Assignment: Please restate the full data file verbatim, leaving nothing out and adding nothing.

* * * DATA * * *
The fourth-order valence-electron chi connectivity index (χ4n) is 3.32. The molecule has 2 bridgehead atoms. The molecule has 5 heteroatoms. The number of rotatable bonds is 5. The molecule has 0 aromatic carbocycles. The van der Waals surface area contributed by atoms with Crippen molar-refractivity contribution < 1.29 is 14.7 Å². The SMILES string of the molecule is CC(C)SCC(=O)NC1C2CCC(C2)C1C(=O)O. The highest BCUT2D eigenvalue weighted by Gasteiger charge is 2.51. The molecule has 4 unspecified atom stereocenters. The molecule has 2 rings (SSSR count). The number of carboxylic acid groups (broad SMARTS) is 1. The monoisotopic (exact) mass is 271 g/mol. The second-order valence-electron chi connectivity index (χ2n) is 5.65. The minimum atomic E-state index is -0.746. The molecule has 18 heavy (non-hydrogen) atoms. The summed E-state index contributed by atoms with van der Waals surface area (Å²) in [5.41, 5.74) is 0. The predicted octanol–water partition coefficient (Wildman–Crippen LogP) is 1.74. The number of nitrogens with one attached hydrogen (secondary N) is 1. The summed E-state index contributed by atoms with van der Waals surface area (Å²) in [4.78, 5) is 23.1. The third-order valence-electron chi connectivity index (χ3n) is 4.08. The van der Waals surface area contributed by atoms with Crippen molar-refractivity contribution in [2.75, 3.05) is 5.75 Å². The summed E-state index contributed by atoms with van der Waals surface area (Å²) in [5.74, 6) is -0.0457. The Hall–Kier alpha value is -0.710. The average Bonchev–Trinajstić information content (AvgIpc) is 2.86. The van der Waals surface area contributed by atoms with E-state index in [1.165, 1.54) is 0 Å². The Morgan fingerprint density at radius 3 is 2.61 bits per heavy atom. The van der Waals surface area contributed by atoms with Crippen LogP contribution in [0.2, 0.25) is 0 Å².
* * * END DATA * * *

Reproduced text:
The fourth-order valence-electron chi connectivity index (χ4n) is 3.32. The molecule has 2 bridgehead atoms. The molecule has 5 heteroatoms. The number of rotatable bonds is 5. The molecule has 0 aromatic carbocycles. The van der Waals surface area contributed by atoms with Crippen molar-refractivity contribution < 1.29 is 14.7 Å². The SMILES string of the molecule is CC(C)SCC(=O)NC1C2CCC(C2)C1C(=O)O. The highest BCUT2D eigenvalue weighted by Gasteiger charge is 2.51. The molecule has 4 unspecified atom stereocenters. The molecule has 2 rings (SSSR count). The number of carboxylic acid groups (broad SMARTS) is 1. The monoisotopic (exact) mass is 271 g/mol. The second-order valence-electron chi connectivity index (χ2n) is 5.65. The minimum atomic E-state index is -0.746. The molecule has 18 heavy (non-hydrogen) atoms. The summed E-state index contributed by atoms with van der Waals surface area (Å²) in [5.41, 5.74) is 0. The predicted octanol–water partition coefficient (Wildman–Crippen LogP) is 1.74. The number of nitrogens with one attached hydrogen (secondary N) is 1. The summed E-state index contributed by atoms with van der Waals surface area (Å²) in [4.78, 5) is 23.1. The third-order valence-electron chi connectivity index (χ3n) is 4.08. The van der Waals surface area contributed by atoms with Crippen molar-refractivity contribution in [2.75, 3.05) is 5.75 Å². The summed E-state index contributed by atoms with van der Waals surface area (Å²) in [5.74, 6) is -0.0457. The Hall–Kier alpha value is -0.710. The average Bonchev–Trinajstić information content (AvgIpc) is 2.86. The van der Waals surface area contributed by atoms with E-state index in [1.165, 1.54) is 0 Å². The Morgan fingerprint density at radius 3 is 2.61 bits per heavy atom. The van der Waals surface area contributed by atoms with Crippen LogP contribution in [0.2, 0.25) is 0 Å².